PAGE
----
In this post we will look at the most common distribution methods used in joins in Oracle Database 11gR2. The distribution method is chosen by the optimizer and depends on the DOP, the cardinality of the tables, the number of partitions, etc...


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Monday Apr 18, 2016

Big Data SQL Quick Start. Joins. Bloom Filter and other features - Part5.

Using bloom filter for join operations: 

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Friday Apr 15, 2016

Is an approximate answer just plain wrong?

We are starting to see a significant change in the way we analyze data as a result of the growth of interest in big data and the newer concept of Internet of Things. Ever since databases were first created everyone has been obsessed, quite rightly so, with ensuring queries returned the correct answer - i.e. precise, accurate answers. This key requirement is derived from the need to run operational, transactional applications. If we check our bank balance online we want the figure we see to be accurate right down to the last cent and for a good reason. Yet increasingly both as part of our online as well as offline experiences we deal with numbers that are not 100% accurate and somehow we manage to make good use of these approximate answers. Here are a couple of examples of where we already using approximations: route planning on our smartphones and crowd counting information in newspapers...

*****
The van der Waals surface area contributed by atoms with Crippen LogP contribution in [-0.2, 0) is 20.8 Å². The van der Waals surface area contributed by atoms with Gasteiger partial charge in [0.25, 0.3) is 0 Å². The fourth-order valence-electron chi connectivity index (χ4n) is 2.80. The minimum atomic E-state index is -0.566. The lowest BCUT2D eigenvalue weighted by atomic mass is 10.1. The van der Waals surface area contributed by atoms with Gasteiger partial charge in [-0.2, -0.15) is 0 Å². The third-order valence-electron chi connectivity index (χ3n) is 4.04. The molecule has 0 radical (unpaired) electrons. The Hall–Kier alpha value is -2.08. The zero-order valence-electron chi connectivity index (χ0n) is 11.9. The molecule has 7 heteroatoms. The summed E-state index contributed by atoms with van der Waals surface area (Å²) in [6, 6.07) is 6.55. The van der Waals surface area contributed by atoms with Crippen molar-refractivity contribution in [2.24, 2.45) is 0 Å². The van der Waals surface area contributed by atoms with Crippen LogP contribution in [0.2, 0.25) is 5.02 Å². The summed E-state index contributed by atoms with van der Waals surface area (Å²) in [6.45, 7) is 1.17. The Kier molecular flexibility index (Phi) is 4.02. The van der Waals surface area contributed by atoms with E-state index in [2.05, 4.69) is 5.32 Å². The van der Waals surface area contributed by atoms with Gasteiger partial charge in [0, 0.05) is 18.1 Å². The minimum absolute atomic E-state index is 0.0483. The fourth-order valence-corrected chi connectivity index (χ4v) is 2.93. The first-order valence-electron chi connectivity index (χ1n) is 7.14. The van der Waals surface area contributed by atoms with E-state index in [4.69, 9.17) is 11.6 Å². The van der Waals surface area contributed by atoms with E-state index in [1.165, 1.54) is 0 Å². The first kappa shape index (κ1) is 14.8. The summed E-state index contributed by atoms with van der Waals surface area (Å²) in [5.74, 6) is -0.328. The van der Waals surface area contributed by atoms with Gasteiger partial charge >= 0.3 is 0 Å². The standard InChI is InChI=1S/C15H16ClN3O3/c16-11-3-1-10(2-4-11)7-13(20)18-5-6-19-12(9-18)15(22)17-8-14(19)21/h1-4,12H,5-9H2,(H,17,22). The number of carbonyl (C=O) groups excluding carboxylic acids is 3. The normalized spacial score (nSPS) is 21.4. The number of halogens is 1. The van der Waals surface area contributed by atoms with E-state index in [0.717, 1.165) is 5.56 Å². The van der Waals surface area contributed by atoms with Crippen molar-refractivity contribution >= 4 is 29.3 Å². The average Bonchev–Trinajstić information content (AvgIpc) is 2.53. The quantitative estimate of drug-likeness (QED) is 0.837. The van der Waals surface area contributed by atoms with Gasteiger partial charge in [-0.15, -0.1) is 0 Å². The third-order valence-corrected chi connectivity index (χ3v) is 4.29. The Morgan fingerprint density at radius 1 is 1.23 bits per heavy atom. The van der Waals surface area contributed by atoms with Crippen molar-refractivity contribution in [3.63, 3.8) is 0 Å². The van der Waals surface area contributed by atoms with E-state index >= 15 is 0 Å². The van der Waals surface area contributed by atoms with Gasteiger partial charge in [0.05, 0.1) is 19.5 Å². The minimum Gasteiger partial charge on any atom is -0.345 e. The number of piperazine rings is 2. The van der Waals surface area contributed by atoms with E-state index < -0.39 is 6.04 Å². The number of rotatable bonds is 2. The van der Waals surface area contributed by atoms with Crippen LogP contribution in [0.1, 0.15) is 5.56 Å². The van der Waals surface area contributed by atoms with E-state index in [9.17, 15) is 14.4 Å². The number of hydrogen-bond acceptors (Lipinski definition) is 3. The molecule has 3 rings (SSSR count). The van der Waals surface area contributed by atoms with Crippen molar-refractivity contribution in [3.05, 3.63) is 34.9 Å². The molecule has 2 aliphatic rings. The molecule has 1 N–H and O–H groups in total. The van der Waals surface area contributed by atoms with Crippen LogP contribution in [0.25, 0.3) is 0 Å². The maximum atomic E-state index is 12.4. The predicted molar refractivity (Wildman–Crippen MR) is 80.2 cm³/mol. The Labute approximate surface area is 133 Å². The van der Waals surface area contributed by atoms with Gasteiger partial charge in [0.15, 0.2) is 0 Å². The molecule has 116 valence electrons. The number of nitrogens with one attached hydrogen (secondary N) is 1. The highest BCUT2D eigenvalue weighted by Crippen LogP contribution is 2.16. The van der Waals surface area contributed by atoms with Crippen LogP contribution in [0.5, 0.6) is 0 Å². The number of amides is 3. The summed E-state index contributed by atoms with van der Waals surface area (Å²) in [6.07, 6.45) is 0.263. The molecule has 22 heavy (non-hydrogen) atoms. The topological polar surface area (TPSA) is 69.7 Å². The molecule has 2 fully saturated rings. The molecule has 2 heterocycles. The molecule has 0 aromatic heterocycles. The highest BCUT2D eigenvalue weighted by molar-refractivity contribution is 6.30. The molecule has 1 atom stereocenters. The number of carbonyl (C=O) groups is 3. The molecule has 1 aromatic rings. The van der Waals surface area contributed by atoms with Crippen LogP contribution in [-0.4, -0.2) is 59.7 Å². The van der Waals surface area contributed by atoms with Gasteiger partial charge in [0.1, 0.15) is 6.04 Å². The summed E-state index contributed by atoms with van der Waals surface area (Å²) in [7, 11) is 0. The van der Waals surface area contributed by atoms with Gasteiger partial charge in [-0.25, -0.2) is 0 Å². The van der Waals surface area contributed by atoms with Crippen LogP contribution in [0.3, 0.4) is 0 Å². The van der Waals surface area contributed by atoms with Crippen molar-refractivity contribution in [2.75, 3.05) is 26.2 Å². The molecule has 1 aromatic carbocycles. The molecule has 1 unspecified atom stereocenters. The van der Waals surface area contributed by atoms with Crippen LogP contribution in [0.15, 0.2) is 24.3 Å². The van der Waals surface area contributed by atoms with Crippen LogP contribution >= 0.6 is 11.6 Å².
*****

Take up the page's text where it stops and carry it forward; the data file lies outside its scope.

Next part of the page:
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Thursday Apr 14, 2016

Big Data SQL Quick Start. Security - Part4.

Big Data SQL is the way to acsess data that stored in HDFS through Oracle RDBMS, using Oracle external table mechanism. In context of security "table" is key word, which means that you may apply standard security approches to those tables. Today I want to give you couple examples with:

- Oracle Virtual Private databases

and

- Oracle Data Redaction features. 

Oracle Data Redaction

I don't want to replace documentation of the Oracle Data Redaction within this blog, all available information you could find there, but just let me remind you the main idea of this feature. Very often databases contain sensitive data, like credit card number, SSN or other personal information. It could be useful to have this data in unchanged format for resolve different issue with billing department, but at the same time another departments (like call center) may need only part of this information (like 4 last digits of the credit cards) and for security complience you are not able to show them original data.

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Wednesday Apr 13, 2016

Oracle OpenWorld 2016 call for papers is OPEN!

Yes it's that time of year again! If you have a story to tell about data warehousing, big data and SQL analytics then we want to hear from you because the OpenWorld 2016 call for presentations is now open. Mark your calendars: this year Oracle OpenWorld conference will be held in September on 18 - 22, 2016 at the Moscone Center in San Francisco.